When teenager Robie needs to get a quick flight from Honolulu to her home island of Midway, she jumps aboard the next cargo plane. She’s done it many times before, and it’s not unusual for her to be the only passenger. This time, she’s on the plane with the pilot, whom she knows, and the co-pilot, a young man named Max whom she’s never met.
Unfortunately, things go wrong and the plan crashes in the middle of the Pacific Ocean. Robie and Max survive, but they’re cast adrift at sea on a raft with very few tools and no real way of contacting anyone for help. They have to deal with food and water shortages, sharks, the sun, and each other. It’s a fast-paced story that throws a new obstacle at Robie and Max every few pages.
Partway through the book, Bodeen throws us for a pretty major loop. It’s not totally unexpected, but it does make the book stand out from the usual survival fare. She uses this twist to try and add a bit more character depth, but the results aren’t totally successful. It seemed more like a cheat than an organic part of the story. Since I want to avoid spoilers, I can’t really explain this any more clearly. Suffice to say that if you read the book, you’ll know what I mean.It certainly adds interest and prevents the story from descending into boring stretches of Robie just sitting on the raft twiddling her thumbs.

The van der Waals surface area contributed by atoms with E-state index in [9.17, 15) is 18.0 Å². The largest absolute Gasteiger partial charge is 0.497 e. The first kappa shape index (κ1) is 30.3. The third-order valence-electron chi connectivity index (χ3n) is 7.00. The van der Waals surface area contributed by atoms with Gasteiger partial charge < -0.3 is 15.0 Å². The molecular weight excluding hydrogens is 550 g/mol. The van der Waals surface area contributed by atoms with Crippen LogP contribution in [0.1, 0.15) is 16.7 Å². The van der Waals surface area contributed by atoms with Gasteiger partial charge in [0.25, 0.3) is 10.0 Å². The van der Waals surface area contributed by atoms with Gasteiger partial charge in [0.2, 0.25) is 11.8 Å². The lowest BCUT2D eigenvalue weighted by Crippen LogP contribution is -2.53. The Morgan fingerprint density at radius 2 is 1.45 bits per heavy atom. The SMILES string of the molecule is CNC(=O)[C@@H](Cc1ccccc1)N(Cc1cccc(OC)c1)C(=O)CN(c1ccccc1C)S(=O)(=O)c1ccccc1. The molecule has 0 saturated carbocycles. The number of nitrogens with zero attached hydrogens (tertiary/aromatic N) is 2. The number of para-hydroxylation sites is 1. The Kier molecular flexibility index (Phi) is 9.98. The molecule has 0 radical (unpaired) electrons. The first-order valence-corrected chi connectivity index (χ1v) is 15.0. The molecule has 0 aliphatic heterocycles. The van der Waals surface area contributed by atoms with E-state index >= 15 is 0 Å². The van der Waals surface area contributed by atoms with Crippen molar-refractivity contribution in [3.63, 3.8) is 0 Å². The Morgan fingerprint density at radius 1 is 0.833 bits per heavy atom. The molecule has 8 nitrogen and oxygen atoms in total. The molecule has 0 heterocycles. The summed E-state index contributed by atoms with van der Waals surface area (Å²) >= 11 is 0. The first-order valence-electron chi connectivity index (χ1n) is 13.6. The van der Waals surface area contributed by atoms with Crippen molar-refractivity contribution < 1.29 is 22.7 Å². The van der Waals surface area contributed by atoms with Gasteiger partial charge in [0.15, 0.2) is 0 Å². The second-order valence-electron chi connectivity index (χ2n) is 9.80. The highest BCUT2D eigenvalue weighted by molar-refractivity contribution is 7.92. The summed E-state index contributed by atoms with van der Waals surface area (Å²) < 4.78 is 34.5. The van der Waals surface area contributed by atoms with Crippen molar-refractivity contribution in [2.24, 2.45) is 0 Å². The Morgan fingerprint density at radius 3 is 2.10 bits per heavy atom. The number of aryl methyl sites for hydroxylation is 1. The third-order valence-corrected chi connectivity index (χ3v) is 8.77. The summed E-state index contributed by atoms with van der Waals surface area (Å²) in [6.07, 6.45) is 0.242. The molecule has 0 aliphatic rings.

That said, I thought the book was a good one, on the whole. Fans of survival stories will really dig it. I personally loved reading about the details that made Robie’s survival possible: how to get drinkable water, how to stretch your Skittles for maximum sustenance, how to catch a fish when you don’t have any traditional fishing equipment, and so on. I also found this to be a very suspenseful read. I was pretty sure I knew whether or not Robie would survive from page one, but Bodeen still managed to keep the tension high.
I’ve read several reviews that called The Raft boring and slow. I’m a little surprised by that, since I didn’t find it slow at all. On the contrary, I read it in a single sitting and it seemed very action-oriented to me. But I’m also a person who used to loathe survival stories as a kid, so clearly this is just a matter of taste.
Review copy received from the publisher. The Raft will be published August 21.